APPELLATE PRACTICE TIPS

Appellate practice tips

General

  • "To write clearly and to speak clearly, you first must think clearly." —Elmer Lower, former president of ABC News.
  • Mailing the notice of appeal is not the same as filing the notice of appeal.See, e.g., State v. DuPaul, 527 N.W.2d 238, 243 (N.D. 1995).
  • Make sure you are appealing something appealable. Not every order or ruling that may be reviewed on appeal is itself appealable.
  • Effective March 1, 2003, the criminal appeal period is increased from 10 to 30 days. See, N.D.R.Crim.P. 37 with amendments; N.D.R.App.P. 4 with amendment.
  • Notice of appeal in a post-conviction proceeding must be filed within 60 days of service of notice of entry of judgment. If notice of entry is not served, the 60-day appeal period is not triggered. See N.D.R.App.P. 4(d).
  • Appeals in juvenile matters must be filed within 30 days of entry of the order or judgment appealed from. See N.D.C.C. 27-20-56.
  • Effective March 1, 2003, a cost bond on appeal is required only if ordered by the district court. See N.D.R.App.P. 7 with amendment.
  • The standard of review most often determines the outcome of the appeal. Trial judges rarely have abused their discretion. Findings of fact usually aren't clearly erroneous. Most reversals are on questions of law, which are reviewed de novo. (But clearly established precedent is seldom overruled.)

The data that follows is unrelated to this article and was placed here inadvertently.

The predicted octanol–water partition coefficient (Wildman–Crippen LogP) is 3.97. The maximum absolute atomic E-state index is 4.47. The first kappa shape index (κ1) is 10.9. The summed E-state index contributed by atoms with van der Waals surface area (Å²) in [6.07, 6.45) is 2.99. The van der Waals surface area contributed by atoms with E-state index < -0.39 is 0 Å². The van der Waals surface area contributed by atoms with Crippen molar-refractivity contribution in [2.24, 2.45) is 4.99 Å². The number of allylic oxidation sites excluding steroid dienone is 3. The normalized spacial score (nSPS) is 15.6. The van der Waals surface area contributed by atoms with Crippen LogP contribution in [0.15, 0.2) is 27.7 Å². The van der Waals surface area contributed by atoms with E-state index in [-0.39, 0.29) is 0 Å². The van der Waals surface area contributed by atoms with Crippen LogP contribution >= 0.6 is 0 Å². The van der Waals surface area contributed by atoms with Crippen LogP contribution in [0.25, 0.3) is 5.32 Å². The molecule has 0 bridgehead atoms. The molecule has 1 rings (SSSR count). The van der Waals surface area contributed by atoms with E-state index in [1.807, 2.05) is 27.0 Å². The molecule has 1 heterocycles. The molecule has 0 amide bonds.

• When your client wants to appeal as a matter of principle, tell the client how much principal it will take.
  • Be respectful, but also be self-respectful.
  • Seek to persuade, not to show how much you know.
  • You serve your client by maintaining your own credibility.
  • Omitting key facts destroys your credibility when the other side points them out.
  • Acknowledge obvious weaknesses in your case and explain why you should win anyway.
  • Tell the Court clearly why you think your position is correct.
  • Be a resource to the Court to help it understand the law and the facts.
  • Drop the hyperbole!!!
  • Cheap shots at the other side will only hurt your case.
  • "Civility is not too much to expect in a civilized society's alternative to brute force, stealth, and deception." See Jacobson v. Garaas, 2002 ND 181, 37, 652 N.W.2d 918.
  • Not every lawyer excess is justified by the mantra of zealous representation. See Jacobson v. Garaas, 2002 ND 181, 23, 652 N.W.2d 918.
  • A lawyer is not always protected by following the client's specific directions. See Jacobson v. Garaas, 2002 ND 181, 23, 652 N.W.2d 918.